Cruising efficiency of the Cox 350 is enhanced by the streamlined hydrodynamic gear case that minimizes drag. Courtesy Cox Marine

Hands on the Wheel

Optimus electric steering from Dometic is standard with the Cox 350, which is fully programmable to set the lock-to-lock turns required to suit your steering needs. And the wheel effort is programmable as well, if you want a stiffer or lighter feel to the wheel.

All About Service

Cox’s 350s have a flat five-year/1,500-hour ­warranty for recreational use, while commercial users, such as workboats, and fire-rescue and commercial fishermen, get a 12-month/1,000-hour ­warranty top to bottom. 

What about service? A ­global supply network of 175 territories provides full parts support, technicians and service training. Even better, the Cox 350 has a 250-hour service interval, and that’s just for fluids and adjustments. Sorry, you won’t be getting any Christmas cards from your local mechanic.

Fuel Availability

Here’s where the Cox 350 really gets interesting. It dines ­happily on standard diesel ­fuel from every fuel dock. But it also runs on other fuels, such as HVO (hydro-treated vegetable oil), a synthetically produced fuel processed using ­renewable waste lipids and no petroleum resources. So, yes, in theory you can empty out the french-fryer at your local McDonald’s, remove the fries, and power your 350. This motor also likes the flavor of jet fuel, available at every airport in the world.

So, Who’s Using It?

In the recreational market, builders such as Jupiter, Freeman, Albermarle and Intrepid are already on board with Cox outboards. The US Coast Guard is using Coxs on its new Boston Whaler 37 Justices, and the Fort Lauderdale Marine Patrol has a pair of RIBs with them.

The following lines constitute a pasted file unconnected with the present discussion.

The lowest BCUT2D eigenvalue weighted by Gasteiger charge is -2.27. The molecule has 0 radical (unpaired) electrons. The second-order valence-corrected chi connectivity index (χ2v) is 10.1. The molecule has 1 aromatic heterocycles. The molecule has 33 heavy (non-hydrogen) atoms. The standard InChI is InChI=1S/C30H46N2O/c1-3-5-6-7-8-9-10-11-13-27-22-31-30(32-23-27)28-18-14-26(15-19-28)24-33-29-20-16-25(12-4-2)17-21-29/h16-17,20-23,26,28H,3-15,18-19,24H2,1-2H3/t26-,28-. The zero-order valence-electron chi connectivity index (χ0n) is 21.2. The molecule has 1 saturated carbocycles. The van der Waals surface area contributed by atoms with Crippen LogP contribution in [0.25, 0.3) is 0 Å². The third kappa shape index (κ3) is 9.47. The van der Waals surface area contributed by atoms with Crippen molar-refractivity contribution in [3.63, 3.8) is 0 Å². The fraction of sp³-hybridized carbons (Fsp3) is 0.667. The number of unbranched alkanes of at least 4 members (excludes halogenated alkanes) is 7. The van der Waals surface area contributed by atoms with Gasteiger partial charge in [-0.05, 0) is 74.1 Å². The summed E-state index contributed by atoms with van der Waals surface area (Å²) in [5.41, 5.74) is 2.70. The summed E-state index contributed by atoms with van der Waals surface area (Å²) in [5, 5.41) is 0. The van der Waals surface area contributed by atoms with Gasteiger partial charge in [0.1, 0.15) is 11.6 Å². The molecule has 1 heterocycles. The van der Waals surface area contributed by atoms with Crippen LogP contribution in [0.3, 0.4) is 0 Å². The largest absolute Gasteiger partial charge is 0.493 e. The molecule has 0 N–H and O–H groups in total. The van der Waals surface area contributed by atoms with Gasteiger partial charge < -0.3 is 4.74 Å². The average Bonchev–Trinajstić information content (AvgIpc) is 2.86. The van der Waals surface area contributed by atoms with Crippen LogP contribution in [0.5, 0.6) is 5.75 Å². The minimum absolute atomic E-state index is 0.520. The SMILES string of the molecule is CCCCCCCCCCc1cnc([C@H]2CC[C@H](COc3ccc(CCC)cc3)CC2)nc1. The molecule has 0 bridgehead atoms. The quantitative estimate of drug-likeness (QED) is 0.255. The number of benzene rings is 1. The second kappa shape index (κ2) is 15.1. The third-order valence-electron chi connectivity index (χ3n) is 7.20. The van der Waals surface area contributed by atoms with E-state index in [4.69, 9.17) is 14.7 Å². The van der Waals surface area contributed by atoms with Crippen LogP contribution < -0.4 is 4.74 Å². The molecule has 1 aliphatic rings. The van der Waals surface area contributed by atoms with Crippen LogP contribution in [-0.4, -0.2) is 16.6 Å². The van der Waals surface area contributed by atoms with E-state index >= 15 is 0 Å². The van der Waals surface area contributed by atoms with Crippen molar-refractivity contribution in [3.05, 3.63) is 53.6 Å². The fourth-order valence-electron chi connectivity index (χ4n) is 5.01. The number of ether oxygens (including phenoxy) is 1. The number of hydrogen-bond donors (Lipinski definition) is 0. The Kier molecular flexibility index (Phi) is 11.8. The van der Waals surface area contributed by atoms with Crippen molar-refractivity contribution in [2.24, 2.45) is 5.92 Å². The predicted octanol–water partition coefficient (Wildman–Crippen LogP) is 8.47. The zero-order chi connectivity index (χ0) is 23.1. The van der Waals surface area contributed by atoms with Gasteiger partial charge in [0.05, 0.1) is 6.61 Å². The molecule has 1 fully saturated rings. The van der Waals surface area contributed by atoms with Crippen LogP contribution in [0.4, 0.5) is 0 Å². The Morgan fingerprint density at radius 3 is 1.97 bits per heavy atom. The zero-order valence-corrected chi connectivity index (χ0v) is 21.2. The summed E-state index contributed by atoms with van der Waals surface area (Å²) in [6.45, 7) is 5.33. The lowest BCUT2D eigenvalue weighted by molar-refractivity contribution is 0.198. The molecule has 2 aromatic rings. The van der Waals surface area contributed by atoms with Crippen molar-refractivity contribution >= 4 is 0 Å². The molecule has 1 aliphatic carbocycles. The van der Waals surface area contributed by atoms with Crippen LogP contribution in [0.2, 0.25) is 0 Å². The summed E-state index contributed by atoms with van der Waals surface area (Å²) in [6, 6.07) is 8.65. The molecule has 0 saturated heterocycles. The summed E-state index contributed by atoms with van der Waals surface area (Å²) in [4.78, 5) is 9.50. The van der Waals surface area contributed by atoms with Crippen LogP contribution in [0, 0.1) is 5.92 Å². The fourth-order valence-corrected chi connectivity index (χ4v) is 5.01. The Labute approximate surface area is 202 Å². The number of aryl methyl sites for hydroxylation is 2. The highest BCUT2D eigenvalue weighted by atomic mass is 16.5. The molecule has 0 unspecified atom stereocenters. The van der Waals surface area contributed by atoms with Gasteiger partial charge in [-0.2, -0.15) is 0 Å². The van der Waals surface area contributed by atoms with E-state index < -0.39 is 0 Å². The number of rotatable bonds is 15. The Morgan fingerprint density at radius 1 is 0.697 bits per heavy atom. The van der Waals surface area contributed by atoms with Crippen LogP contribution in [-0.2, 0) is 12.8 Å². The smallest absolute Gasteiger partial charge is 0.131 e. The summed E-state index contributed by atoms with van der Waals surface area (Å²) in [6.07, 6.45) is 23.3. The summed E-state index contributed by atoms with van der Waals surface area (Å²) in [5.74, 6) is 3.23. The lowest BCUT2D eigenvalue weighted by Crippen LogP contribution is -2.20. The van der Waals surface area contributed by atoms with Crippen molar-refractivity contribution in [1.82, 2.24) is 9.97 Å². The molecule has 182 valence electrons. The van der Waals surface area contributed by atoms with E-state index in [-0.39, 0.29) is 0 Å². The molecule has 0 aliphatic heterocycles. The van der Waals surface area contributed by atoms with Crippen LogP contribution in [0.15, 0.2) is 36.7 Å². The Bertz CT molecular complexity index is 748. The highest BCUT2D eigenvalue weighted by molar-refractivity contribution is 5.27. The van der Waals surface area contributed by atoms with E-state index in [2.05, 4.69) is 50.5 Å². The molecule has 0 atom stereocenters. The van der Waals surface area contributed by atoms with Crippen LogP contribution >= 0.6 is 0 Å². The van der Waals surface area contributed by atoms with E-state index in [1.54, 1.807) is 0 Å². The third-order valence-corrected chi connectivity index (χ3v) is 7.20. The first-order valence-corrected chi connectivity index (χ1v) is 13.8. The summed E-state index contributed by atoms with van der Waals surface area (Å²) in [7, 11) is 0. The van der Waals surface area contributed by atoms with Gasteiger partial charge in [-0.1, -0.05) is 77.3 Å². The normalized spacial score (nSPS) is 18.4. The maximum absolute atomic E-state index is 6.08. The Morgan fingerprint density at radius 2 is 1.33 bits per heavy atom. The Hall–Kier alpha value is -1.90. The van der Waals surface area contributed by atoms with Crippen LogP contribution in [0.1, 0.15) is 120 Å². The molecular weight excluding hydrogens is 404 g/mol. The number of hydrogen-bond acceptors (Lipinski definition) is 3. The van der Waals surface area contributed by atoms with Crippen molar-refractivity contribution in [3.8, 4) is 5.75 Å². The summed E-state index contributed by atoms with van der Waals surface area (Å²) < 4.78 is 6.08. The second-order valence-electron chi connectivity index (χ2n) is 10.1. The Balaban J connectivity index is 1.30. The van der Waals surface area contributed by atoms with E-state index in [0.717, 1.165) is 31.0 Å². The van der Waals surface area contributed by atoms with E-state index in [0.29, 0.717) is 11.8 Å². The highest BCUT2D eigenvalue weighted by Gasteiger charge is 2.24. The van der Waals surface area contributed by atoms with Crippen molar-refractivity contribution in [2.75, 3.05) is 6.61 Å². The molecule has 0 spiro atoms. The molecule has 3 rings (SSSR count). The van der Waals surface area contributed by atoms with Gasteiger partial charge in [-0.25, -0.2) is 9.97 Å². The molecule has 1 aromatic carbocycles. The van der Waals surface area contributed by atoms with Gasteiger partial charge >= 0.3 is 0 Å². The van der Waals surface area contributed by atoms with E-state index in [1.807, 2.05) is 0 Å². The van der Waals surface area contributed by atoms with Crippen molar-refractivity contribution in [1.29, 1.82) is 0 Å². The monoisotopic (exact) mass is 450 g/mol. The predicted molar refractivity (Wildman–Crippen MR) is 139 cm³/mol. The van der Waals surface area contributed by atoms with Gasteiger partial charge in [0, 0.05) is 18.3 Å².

So, What’ll It Do?

Our test platform was a Hammercat 35, a new center-­console catamaran from South Africa. Not only is this an extremely cool challenger in the cat world, but it’s also the perfect platform for testing the Cox 350. With both 350s hung on the widely spaced transom, two 200-gallon tanks half-full, and five large-ish people aboard, we weighed in at about 9,000 pounds.  

In moderately lumpy water, we topped out at 50 mph (44 knots), but that wasn’t the eye-opening part of the engine’s performance. Granted, the Hammercat is slippery in the water, but the torque brought us flat to plane at 18 knots. At 2,450 rpm, we were cruising comfortably at just shy of 20 knots while consuming only 13.3 gph. That would get us to the offshore fishing grounds in fine style, with a range of around 600 nautical miles, which is a lot farther than I really want to go.  

I put the throttle down a bit further, and we were getting 30 mph at 2,900 rpm and just 19 gph. I pushed harder, and 3,000 rpm was good for 36 mph and 29 gph. Even better, I was reading just 63 decibels on my sound meter at the helm, so conversation was at a normal level without diesel clatter in the background, with virtually no diesel exhaust smell.  

I have already admitted that my preconceived notion of a diesel outboard was totally wrong. I loved the Cox 350—loved its power, its economy, its thoughtful design and, of course, that it’s helping save the world.  

Take a test ride, and you’ll feel like Wilbur too. 


Power at Prop:350 hp
Torque at Prop:776 lb.-ft.
Engine:60-degree V-8
Displacement:4.4L (266 cu. in.)
Dry Weight:866 lb.
Gear Ratio:1.46:1
Warranty:Five years (recreational)